Top 10 of 2010
Issue #10: Natural Disasters in Haiti and Pakistan Highlight Diaspora Response
December 2, 2010
Haiti and Pakistan were an unlikely pair until 2010, when horrific natural disasters made it impossible for the world to ignore their devastation.
The January 12 earthquake in Haiti killed over 220,000 people according to the Haitian government, and the number of displaced people peaked at 2.3 million before dropping to 1.5 million in July, the United Nations High Commissioner for Refugees (UNHCR) reported.
But the migration story in Haiti was less about displacement and more about the Haitian diaspora and the actions of governments where Haitian immigrants live.
As the media reported, thousands of Haitian American doctors and nurses volunteered to help while many traveled to Haiti to contribute their skills where they were direly needed. Beyond sending money and supplies, the diaspora wants to take an active role in rebuilding Haiti. At the Haiti Diaspora meeting in March, which the Organization of American States hosted, the 500 participants issued a series of recommendations for nation-building, recovery, and development.
And in a shift from the past, Haiti is ready to welcome their contribution. Edwin Paraison, Haiti's Minister of Haitians Living Abroad, said the time had come for the diaspora "to be able to exercise fully and completely its role in all of our country's initiatives, as well as its participation in the processes of decision-making."
In terms of relief, the United States, home to about 535,000 Haitian immigrants, moved quickly to grant Temporary Protected Status (TPS) to Haitians who were in the country illegally at the time of the earthquake; TPS allows recipients to work but does not lead to permanent residency. As of July, about 35,000 Haitians had received TPS. US Citizenship and Immigration Services is also expediting paperwork for those seeking to bring Haitian family members to the United States.
However, the United States has not changed its long-standing policy of interdicting Haitians attempting to enter the country by boat and returning them to Haiti.
Canada, home to 63,350 Haitian foreign born in 2006, has taken a similar approach, establishing the Haiti Special Measures Program that sped up family-reunification requests and extended the status of students and temporary workers whose application fees the government waived; the program ended September 1. As of July, Canada had granted 2,500 temporary resident visas or permits to allow Haitians to come to Canada and had prioritized Haitians' asylum claims.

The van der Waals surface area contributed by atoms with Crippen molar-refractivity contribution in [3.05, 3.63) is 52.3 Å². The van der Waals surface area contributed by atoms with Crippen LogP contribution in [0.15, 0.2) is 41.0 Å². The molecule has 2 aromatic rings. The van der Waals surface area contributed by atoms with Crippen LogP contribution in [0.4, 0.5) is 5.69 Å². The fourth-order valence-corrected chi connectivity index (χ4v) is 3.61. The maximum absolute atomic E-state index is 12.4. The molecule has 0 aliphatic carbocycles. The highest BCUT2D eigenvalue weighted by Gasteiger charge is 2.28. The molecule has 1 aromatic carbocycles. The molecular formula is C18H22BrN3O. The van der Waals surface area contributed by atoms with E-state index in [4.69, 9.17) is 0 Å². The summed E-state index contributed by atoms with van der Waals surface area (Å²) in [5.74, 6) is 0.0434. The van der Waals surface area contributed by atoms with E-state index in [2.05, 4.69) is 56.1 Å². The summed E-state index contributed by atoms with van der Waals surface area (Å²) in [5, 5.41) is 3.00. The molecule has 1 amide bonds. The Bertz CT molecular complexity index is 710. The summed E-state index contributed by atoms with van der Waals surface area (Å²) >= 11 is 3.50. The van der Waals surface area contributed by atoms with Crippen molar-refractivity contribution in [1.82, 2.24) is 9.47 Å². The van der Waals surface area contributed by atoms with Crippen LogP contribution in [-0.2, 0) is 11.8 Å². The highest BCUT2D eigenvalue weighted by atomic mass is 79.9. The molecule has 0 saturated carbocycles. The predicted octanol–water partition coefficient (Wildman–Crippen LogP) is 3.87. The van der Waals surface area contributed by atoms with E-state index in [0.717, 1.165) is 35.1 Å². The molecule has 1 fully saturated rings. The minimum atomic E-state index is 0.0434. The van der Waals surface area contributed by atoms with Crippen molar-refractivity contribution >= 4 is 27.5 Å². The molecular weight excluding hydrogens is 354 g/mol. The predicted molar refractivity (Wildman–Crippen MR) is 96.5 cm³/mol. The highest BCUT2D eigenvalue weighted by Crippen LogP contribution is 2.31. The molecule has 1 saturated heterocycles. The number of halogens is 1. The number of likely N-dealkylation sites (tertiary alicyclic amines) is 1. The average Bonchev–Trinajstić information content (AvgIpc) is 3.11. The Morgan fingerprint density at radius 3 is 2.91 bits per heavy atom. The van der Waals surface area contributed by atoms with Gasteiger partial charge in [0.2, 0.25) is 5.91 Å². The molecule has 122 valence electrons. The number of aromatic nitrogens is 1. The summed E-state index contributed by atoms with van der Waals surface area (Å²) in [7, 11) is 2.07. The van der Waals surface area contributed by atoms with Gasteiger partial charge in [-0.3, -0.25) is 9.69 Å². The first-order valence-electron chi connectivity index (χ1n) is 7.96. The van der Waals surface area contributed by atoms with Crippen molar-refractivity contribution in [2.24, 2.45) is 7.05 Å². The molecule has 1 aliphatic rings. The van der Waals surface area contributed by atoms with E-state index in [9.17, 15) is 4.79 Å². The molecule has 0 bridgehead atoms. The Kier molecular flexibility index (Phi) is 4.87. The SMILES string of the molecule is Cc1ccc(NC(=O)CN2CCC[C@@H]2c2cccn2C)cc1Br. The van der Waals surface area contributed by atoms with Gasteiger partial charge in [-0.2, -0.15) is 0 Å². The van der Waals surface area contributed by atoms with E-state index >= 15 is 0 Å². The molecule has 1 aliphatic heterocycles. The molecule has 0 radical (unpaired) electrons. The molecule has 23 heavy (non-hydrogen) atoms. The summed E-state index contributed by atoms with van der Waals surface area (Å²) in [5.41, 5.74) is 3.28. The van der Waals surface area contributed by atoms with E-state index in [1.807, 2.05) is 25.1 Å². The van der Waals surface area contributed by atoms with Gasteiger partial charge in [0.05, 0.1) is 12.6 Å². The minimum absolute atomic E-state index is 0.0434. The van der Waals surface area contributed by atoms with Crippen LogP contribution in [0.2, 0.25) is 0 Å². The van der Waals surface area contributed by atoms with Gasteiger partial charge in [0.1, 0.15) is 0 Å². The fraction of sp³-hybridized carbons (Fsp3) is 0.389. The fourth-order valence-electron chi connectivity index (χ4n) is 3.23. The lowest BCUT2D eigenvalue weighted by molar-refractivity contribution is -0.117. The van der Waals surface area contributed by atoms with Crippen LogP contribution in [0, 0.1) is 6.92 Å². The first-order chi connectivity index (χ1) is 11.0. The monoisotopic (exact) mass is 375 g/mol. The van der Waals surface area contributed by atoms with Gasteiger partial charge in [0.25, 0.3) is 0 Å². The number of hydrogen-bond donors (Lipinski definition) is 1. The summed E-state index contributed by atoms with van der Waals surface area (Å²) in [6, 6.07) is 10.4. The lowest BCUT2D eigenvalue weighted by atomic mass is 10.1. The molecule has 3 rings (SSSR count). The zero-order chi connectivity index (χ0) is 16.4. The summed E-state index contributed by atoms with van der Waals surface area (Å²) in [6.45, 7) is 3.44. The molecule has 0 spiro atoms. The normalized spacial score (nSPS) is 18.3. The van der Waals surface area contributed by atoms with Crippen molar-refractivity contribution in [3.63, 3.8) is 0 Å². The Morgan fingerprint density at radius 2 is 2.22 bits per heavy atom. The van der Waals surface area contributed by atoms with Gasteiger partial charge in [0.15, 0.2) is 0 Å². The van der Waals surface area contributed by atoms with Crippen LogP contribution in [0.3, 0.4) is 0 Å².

When the United Nations calls a disaster worse than the 2004 Indian Ocean tsunami that killed over 270,000 people, you know the situation is dire. The monsoon rains that flooded about one-fifth of Pakistan's territory last summer affected over 20 million people and killed nearly 2,000, destroyed hundreds of thousands of homes, and damaged millions of acres of crops. Stagnant flood waters remain in some places and could be there for months.
Before the flooding, northwestern Pakistan — a Taliban stronghold known as a haven for Al Qaeda members from neighboring Afghanistan — had about 2 million internally displaced people (IDPs), about 1.4 million of them registered with the Pakistani government, according to the Internal Displacement Monitoring Center. Displacement accelerated in 2009 due to human rights abuses and clashes between tribal leaders and militant Islamic rivals, among other causes, and the flooding has made these IDPs even more vulnerable.
Making a complex situation even more difficult, Pakistan's flooded areas were also home to 1.5 million of Pakistan's 1.7 million Afghan refugees, as UNHCR reported. Many Afghans live in settlements established 30 years ago when the Soviets invaded Afghanistan; the settlements occupy land that has since become more valuable. Acknowledging the pressure of land speculators, Pakistani government officials have said Afghan refugees have the right to return to their dwellings and to rebuild those lost in the floods.
As with the Haitian diaspora, the Pakistani diaspora, from the United States to the United Kingdom to the gulf countries, has raised money for disaster relief, sometimes at the behest of Pakistani diplomatic officials. The fact that the floods coincided with the holy month of Ramadan no doubt encouraged donations.
Unlike Haiti, though, Pakistan has not explicitly welcomed the diaspora into the rebuilding process. But then, the diaspora is only in the early stages of organizing itself in such a way that it can become a strategic partner. Pakistani Americans created the American Pakistan Foundation at the very end of 2009 and appointed its first President and CEO in June 2010. Raising money for flood relief was one of their first priorities.
Question: Does this signal a more important role for the diaspora in Pakistan's recovery and further development?
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